News / Africa

    UNICEF Re-establishing Basic Services in CAR

    A woman from the Central African Republic (CAR) holds her baby in a refugee camp set up by the UNHCR in Nangungue, eastern Cameroon, April 12, 2013.
    A woman from the Central African Republic (CAR) holds her baby in a refugee camp set up by the UNHCR in Nangungue, eastern Cameroon, April 12, 2013.

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    Joe DeCapua
    A top official of the U.N. children’s fund said stronger peacekeeping and humanitarian efforts are needed in Central African Republic. The country has been wracked by inter-communal violence since December, pitting Muslim and Christian armed groups against each other.
     
    UNICEF’s Director of Emergency Operations Ted Chaiban said children’s lives are at constant risk in CAR.
     
    “Virtually, no children are still attending school. Children have witnessed violence. They’ve been subject to violence. We have evidence that all of the parties involved in the conflict are recruiting children as child soldiers. And there truly is a psychological impact on these children – to see the violence – to be displaced – to feel that profound sense of insecurity – when they’re supposed to be in school, when they’re supposed to be in their own communities with their families.”
     
    Chaiban recently returned to the U.S. from C.A.R. after visiting the capital Bangui, as well as rural areas of the country.
     
    “It’s basically a country where, for all intents and purposes, government has ceased to function. There is a government of technocrats trying to do its best, but government institutions at local and district level are no longer functioning the way they should,” he said.
     
    There have been two interim governments since President Francois Bozize was ousted by Seleka rebels, including one headed by former Seleka leader Michel Djotodia. The current government is headed by Catherine Samba-Panza. She’s admitted the government’s inability to get much done.
     
    “Salaries are no longer being paid. The economy is at a standstill and the situation is extremely tense,” said Chaiban.
     
    In December, mostly Christian anti-balaka groups began revenge attacks against ex-Seleka rebels, who had been targeting their communities. Civilians have borne the worst of the violence.
     
    UNICEF and its partners are trying to re-start basic services, such as education, health and water. Chaiban said one major objective is to protect kids from preventable diseases.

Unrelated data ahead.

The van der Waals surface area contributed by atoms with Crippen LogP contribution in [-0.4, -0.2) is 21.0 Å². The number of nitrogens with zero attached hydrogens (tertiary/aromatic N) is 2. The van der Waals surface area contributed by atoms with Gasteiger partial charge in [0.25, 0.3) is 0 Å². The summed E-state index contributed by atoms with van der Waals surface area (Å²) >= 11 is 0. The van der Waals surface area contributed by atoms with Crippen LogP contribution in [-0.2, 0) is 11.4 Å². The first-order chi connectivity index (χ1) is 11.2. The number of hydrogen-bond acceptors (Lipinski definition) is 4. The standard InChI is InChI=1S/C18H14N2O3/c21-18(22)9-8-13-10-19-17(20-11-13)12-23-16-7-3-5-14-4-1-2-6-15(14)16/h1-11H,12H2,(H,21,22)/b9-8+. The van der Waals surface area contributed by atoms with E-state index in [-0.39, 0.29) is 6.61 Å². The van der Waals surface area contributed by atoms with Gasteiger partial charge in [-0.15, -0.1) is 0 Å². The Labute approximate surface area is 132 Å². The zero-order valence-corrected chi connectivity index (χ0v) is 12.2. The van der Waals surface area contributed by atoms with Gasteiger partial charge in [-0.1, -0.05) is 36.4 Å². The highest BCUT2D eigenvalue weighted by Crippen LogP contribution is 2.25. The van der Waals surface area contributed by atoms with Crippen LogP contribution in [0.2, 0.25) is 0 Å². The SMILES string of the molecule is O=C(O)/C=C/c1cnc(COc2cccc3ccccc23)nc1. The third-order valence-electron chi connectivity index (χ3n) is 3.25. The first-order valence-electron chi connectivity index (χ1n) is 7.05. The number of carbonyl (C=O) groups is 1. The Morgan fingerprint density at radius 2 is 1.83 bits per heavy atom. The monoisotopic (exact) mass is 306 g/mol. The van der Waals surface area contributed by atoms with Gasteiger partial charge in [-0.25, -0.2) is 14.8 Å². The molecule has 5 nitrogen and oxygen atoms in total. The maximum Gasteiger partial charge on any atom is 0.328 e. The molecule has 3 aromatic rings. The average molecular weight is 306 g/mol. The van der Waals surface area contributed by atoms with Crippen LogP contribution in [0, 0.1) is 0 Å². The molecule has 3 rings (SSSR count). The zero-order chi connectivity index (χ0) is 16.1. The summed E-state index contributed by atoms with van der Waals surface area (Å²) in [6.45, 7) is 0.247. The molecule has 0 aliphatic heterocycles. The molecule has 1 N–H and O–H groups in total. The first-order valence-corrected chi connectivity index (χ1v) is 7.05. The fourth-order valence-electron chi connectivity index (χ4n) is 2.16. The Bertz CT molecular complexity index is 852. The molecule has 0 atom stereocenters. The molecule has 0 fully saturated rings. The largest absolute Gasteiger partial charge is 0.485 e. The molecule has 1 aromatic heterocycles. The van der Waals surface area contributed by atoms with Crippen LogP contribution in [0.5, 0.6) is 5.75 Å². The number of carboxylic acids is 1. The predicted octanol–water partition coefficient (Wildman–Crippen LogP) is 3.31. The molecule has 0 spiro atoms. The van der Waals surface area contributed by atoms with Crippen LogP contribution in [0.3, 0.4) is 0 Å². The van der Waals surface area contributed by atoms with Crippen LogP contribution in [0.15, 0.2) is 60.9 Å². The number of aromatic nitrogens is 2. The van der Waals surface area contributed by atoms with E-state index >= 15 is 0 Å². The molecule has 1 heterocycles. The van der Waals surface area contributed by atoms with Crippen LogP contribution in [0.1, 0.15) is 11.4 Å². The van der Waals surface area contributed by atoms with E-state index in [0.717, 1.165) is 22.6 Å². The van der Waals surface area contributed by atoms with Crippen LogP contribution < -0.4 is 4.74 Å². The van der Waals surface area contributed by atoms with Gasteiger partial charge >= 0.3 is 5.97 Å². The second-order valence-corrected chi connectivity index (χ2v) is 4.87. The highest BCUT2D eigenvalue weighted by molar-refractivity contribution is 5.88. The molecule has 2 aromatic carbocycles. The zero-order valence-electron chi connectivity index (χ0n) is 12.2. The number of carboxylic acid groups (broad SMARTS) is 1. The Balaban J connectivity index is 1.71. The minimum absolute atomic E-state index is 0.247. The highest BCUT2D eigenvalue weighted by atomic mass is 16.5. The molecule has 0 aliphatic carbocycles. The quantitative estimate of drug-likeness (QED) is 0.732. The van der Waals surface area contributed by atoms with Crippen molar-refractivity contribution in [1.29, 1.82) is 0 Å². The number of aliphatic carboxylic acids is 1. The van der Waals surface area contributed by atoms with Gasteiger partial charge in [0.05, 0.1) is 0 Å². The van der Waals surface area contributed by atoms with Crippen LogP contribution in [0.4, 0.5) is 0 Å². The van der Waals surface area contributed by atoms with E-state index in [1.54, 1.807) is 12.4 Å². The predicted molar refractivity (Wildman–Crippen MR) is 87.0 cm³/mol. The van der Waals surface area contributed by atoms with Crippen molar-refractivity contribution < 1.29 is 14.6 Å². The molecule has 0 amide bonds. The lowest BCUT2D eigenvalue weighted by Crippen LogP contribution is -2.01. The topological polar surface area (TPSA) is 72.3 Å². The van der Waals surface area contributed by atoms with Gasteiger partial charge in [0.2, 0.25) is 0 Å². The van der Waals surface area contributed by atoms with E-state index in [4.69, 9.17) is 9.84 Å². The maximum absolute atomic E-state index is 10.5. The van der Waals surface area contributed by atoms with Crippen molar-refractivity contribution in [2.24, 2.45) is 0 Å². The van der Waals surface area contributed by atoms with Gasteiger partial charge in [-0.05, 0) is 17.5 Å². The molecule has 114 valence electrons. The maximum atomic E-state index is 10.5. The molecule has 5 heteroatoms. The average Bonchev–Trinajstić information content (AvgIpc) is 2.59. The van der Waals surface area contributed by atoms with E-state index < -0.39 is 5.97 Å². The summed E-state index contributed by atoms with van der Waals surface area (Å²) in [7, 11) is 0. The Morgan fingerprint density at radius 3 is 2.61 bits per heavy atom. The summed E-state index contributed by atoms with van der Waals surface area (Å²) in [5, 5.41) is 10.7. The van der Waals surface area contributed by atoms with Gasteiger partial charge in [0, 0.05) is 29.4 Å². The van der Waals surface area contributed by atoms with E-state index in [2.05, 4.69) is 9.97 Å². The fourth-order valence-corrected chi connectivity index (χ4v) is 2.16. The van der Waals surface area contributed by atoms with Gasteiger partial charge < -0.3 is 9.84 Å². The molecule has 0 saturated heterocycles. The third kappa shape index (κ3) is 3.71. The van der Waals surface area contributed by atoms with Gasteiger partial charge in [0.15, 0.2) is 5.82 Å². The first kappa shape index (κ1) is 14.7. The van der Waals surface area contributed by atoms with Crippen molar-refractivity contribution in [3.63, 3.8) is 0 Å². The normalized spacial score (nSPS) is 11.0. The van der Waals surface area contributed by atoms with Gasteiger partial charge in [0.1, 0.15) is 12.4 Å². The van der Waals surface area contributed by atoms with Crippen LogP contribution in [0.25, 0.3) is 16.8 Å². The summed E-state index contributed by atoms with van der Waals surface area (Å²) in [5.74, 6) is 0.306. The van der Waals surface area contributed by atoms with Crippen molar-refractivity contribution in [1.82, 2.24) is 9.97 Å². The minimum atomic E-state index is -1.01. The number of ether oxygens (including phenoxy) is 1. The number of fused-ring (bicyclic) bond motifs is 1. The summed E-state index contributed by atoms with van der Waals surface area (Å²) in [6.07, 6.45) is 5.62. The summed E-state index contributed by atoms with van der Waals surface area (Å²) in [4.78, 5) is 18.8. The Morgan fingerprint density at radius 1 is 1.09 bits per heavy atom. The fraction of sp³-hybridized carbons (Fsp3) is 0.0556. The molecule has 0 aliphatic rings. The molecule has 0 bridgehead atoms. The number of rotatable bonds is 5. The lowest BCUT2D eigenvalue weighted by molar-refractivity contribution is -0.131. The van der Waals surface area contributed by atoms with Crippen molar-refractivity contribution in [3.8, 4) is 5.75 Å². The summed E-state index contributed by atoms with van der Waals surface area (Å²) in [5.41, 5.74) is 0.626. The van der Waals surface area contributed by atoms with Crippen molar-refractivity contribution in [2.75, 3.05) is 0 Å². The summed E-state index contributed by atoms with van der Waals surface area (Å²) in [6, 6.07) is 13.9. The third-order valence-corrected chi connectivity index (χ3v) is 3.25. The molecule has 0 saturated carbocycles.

“Vaccinating them against measles and polio: We’ve been able to reach over a half-million children last year – 150,000 children this year, so there’s that sense that services are back again; Play activities through child-friendly spaces. It’s very important that children get a sense that there are normal activities going on around them -- that they’re doing the things that they should be doing in terms of being in school – in terms of playing with each other,” he said.
     
    Recently, the group Human Rights Watch revealed evidence of civilian massacres in CAR. The victims included young children.
     
    The UNICEF emergency operations director said there are attempts to have Muslims and Christians work together again to survive. Muslim communities may be pastoralists, while Christians are farmers. Also, Muslims are heavily involved in trade, bringing goods into the country.
     
    Chaiban has some recommendations to end the violence and rebuild CAR.
     
    “Firstly,” he said, “there needs to be a more robust mission on the ground. The Security Council is looking at a U.N. mission – both a political and a peacekeeping mission with the ability and the resources we hope to be able to work on a number of fronts: re-establishing state infrastructure, work on elections, work on reconciliation, work on justice and basic things like having a police force.”
     
    He said the second step is “an acceleration of humanitarian activities.” However, the UNICEF official added a lot more resources are needed to do that.
     
    The U.N. refugee agency estimated there are about 640,000 displaced people within the CAR. Since December, more than 80,000 have fled to Cameroon, DRC and Chad.

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